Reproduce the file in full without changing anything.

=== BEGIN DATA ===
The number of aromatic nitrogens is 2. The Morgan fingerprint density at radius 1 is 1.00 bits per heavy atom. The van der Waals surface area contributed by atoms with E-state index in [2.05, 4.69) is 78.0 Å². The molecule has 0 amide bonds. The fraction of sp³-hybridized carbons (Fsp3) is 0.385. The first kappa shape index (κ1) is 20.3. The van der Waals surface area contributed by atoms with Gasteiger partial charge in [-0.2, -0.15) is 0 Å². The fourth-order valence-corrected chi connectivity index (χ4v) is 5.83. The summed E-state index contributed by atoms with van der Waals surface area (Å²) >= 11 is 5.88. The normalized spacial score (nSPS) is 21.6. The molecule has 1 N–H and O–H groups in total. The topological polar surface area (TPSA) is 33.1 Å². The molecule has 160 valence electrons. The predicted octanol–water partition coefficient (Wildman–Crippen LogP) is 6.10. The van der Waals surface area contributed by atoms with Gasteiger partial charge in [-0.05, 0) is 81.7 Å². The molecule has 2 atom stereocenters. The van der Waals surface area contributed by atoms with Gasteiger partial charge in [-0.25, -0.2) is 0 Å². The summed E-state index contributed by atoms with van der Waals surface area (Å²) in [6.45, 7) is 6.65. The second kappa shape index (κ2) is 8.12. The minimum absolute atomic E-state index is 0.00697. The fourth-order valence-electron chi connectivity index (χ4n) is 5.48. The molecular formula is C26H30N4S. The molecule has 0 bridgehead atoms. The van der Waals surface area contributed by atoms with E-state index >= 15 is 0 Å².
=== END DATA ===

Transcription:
The number of aromatic nitrogens is 2. The Morgan fingerprint density at radius 1 is 1.00 bits per heavy atom. The van der Waals surface area contributed by atoms with E-state index in [2.05, 4.69) is 78.0 Å². The molecule has 0 amide bonds. The fraction of sp³-hybridized carbons (Fsp3) is 0.385. The first kappa shape index (κ1) is 20.3. The van der Waals surface area contributed by atoms with Gasteiger partial charge in [-0.2, -0.15) is 0 Å². The fourth-order valence-corrected chi connectivity index (χ4v) is 5.83. The summed E-state index contributed by atoms with van der Waals surface area (Å²) >= 11 is 5.88. The normalized spacial score (nSPS) is 21.6. The molecule has 1 N–H and O–H groups in total. The topological polar surface area (TPSA) is 33.1 Å². The molecule has 160 valence electrons. The predicted octanol–water partition coefficient (Wildman–Crippen LogP) is 6.10. The van der Waals surface area contributed by atoms with Gasteiger partial charge in [-0.05, 0) is 81.7 Å². The molecule has 2 atom stereocenters. The van der Waals surface area contributed by atoms with Gasteiger partial charge in [-0.25, -0.2) is 0 Å². The summed E-state index contributed by atoms with van der Waals surface area (Å²) in [6.45, 7) is 6.65. The second kappa shape index (κ2) is 8.12. The minimum absolute atomic E-state index is 0.00697. The fourth-order valence-electron chi connectivity index (χ4n) is 5.48. The molecular formula is C26H30N4S. The molecule has 0 bridgehead atoms. The van der Waals surface area contributed by atoms with E-state index >= 15 is 0 Å².